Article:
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A farm to labourer plan that saved both

Updated on: 27 December,2020 12:48 PM IST  |  Mumbai
A Correspondent |

Restaurateurs Alex Sanchez and Mallyeka Watsa, collaborated with social entrepreneur Ruchi Jain to source fresh produce from small scale farmers.

A farm to labourer plan that saved both

Chef Alex Sanchez and restauranteur Mallyeka Watsa collaborated with Taru Naturals for The Farm To Table relief. Pic/Suresh Karkera

Alex Sanchez, 36, Mallyeka Watsa, 33 and Ruchi Jain, 34
Co-owners of Americano; Founder, Taru Naturals

The beginning of the lockdown was a difficult time for restaurateurs Alex Sanchez and Mallyeka Watsa. "When we first closed Americano in late March, we had barely completed a year of operations. It was hard to shut the doors, not knowing when we would reopen again, and our overall feeling about the state of the world was more or less pessimistic. We decided that we needed to change our outlook and focus on doing good for others," says Watsa. Weary of making a blind donation, her partner Alex says, "I wouldn't know if those funds would be used efficiently and effectively. We were prepared to make a sizeable donation on behalf of Americano, but we wanted to do it in a way that would make a meaningful impact on the lives of others. That is when I connected the dots: on one hand farmers had a surplus of food which they were unable to sell, and, on the other hand, there was mass food scarcity in communities all across Mumbai. I took the idea to Ruchi Jain of Taru Naturals, and she helped the idea come to life."

Together, they started The Farm to Table Relief Fund, to help bring produce from small-scale farmers in Mulshi, Hadapsar, Osmanabad, Shindewadi, Uruli Kanchan and Palghar, and supply it to those in need—like the labourers in areas such as Govandi, Mankhurd, Dharavi and Worli who were out of work. They did this through IAHV (International association for Human Values) and its volunteers who worked from a school in Dharavi. Later, Chef Ranveer Brar got involved in the communication and the logistics of arranging a truck of rice from Alibaug.

Ruchi Jain of Taru Naturals was the backbone of the Farm to Table Fund Relief. Pic/Sameer MarkandeRuchi Jain of Taru Naturals was the backbone of the Farm to Table Fund Relief. Pic/Sameer Markande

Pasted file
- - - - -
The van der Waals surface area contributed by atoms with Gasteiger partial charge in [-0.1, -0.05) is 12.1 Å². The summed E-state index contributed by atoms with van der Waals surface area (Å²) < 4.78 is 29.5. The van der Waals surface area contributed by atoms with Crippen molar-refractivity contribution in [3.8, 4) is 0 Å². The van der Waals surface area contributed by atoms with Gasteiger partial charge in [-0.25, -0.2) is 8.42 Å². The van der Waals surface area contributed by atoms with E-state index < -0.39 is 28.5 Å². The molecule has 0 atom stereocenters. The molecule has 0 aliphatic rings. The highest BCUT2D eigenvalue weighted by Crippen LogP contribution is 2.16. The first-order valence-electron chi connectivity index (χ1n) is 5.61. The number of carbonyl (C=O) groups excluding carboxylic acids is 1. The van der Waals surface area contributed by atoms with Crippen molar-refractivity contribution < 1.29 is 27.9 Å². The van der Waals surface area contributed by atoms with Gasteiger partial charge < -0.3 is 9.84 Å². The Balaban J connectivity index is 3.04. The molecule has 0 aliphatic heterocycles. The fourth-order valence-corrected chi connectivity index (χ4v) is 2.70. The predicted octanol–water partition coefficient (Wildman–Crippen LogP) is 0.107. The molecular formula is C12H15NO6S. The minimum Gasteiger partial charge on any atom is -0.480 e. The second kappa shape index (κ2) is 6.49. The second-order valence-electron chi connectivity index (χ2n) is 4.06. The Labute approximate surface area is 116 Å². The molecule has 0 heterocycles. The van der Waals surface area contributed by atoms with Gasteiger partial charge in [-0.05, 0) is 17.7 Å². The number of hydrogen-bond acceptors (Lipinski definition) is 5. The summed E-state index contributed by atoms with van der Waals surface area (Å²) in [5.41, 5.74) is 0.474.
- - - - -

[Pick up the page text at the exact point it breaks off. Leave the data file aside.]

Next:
All proceeds went towards empowering farmers, while also supplying food to labourers who were unable to provide for themselves during the lockdown. How it differed from simply purchasing sustenance kits for families in need, was how the food to make the kits was sourced. "Through Ruchi, we were able to access thousands of small farmers and purchase produce directly from them," says Watsa.

Sanchez adds, "We control purchasing, transport and distribution. This is essential to ensuring that every single rupee has maximum impact. By taking everything into our own hands, we could make sure we helped as many people as possible. We would be bargaining with truck drivers for Rs 500 here, Rs 1,000 there, because those savings could help feed another three families."

Sanchez and Watsa agree that this collaboration taught them critical lessons about community. "Every little action has the potential to become a movement."

Jain says that though the lockdown is over, the fund is still active and the team is continuing with distribution. "It will live on and continue to go towards helping farmers in distress and families in need." Now that Americano has reopened, Sanchez and Watsa have passed on the reigns to Jain. "Ruchi really is the backbone of this fund and her work on the ground continues to be a tremendous source of inspiration for us," adds Sanchez.

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